Revelation 10:5-7. And the angel, &c. — But though I was not allowed to reveal what the seven thunders had uttered, yet the angel proceeded to give a further revelation of the dispensations of Divine Providence toward the world and the church in general; and, to confirm the truth and certainty of his revelation, he took his oath in the most solemn manner: he lifted up his hand to heaven, and sware by Him that liveth for ever and ever — By the eternal God, before whom a thousand years are but as a day is with us; who created the heaven, the earth, the sea, &c. — And consequently has the sovereign power over all; therefore all his enemies, though they rage a while on the earth and on the sea, yet must give place to him: That there should be time no longer — Greek, οτι χρονος ουκ εσται ετι, that the time shall not be yet; (so Lowman and Bishop Newton understand it;) that is, that the lime of the glorious state of the church, though sure to take place in its due time, should not be yet; but in the days of the voice of the seventh angel — Who was yet to sound; the mystery of God — In his providence toward his church; should be finished — Or completed. The mystery of God is his counsel or design, which begins in the present conversion and happiness of man on earth, will terminate in diffusing that felicity over all the world, and will complete it in a state of immortality; as he hath declared Ως ευηγγελισε, according to the good news which he hath published; to his servants the prophets — And then the glorious state of the church should be no longer delayed. So long as the third wo remains on the earth and the sea, the mystery of God is not fulfilled. And the angel’s declaration that it shall be fulfilled, confirmed by a solemn oath, is made peculiarly for the consolation of holy men, who are afflicted under that wo. Indeed the wrath of God must be first fulfilled by the pouring out of the vials, and then comes the joyful fulfilling of the mystery of God.10:1-7 The apostle saw another representation. The person communicating this discovery probably was our Lord and Saviour Jesus Christ, or it was to show his glory. He veils his glory, which is too great for mortal eyes to behold; and throws a veil upon his dispensations. A rainbow was upon his head; our Lord is always mindful of his covenant. His awful voice was echoed by seven thunders; solemn and terrible ways of discovering the mind of God. We know not the subjects of the seven thunders, nor the reasons for suppressing them. There are great events in history, perhaps relating to the Christian church, which are not noticed in open prophecy. The final salvation of the righteous, and the final success of true religion on earth, are engaged for by the unfailing word of the Lord. Though the time may not be yet, it cannot be far distant. Very soon, as to us, time will be no more; but if we are believers, a happy eternity will follow: we shall from heaven behold and rejoice in the triumphs of Christ, and his cause on earth.And the angel which I saw stand ... - Revelation 10:2. That is, John saw him standing in this posture when he made the oath which he proceeds to record.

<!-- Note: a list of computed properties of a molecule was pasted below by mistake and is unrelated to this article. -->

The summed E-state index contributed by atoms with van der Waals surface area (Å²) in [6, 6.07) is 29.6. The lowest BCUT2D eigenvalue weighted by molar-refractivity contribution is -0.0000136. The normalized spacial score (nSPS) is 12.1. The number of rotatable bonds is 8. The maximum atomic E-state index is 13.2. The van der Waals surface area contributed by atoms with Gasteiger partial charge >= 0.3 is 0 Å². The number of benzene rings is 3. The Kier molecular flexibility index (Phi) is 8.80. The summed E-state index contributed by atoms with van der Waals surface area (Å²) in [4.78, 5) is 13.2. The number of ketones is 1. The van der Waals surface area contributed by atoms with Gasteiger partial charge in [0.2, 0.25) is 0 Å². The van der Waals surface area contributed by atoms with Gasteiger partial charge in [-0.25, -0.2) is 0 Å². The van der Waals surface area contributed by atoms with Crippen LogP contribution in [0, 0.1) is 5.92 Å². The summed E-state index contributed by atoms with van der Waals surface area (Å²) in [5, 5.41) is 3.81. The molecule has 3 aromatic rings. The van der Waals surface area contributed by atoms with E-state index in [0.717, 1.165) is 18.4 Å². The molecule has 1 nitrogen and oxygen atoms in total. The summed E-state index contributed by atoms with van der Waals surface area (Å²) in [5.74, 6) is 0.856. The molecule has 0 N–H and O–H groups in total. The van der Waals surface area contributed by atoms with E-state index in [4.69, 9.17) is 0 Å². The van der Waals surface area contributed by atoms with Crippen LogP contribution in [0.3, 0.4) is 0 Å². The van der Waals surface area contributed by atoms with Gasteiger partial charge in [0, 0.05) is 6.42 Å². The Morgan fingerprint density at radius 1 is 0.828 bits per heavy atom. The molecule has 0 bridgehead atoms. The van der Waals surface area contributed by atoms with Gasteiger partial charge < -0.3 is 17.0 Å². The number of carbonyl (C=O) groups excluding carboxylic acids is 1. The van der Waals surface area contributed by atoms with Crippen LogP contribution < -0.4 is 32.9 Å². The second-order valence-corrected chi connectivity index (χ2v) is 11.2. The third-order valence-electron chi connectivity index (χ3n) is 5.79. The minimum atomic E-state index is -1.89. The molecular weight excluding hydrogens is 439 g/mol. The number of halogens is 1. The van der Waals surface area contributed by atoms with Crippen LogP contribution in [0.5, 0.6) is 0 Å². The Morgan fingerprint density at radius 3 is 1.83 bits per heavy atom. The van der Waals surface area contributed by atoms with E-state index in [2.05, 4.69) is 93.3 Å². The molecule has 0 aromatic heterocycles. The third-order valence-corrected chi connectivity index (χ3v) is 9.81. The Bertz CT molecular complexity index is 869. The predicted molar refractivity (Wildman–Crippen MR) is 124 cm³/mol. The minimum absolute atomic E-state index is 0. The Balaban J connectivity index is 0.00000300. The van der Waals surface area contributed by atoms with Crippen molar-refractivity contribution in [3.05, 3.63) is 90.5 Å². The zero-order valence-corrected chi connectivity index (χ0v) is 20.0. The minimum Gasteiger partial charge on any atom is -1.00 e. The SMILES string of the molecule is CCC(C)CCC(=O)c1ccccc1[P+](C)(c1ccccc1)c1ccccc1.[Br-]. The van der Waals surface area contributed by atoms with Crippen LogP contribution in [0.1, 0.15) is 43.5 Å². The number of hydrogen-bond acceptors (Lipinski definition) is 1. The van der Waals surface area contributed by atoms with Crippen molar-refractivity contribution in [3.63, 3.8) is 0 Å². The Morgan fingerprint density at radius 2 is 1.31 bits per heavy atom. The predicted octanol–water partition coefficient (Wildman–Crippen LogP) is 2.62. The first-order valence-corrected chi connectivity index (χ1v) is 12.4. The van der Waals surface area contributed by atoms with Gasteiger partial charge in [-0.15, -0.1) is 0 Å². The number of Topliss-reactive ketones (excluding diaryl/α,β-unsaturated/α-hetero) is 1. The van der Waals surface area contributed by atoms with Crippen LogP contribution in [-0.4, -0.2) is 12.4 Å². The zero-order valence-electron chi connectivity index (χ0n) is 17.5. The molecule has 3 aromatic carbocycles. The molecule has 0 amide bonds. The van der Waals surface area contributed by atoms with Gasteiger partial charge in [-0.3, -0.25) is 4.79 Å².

Lifted up his hand to heaven - The usual attitude in taking an oath, as if one called heaven to witness. See Genesis 14:22; Deuteronomy 32:40; Ezekiel 20:5-6. Compare the notes on Daniel 12:7.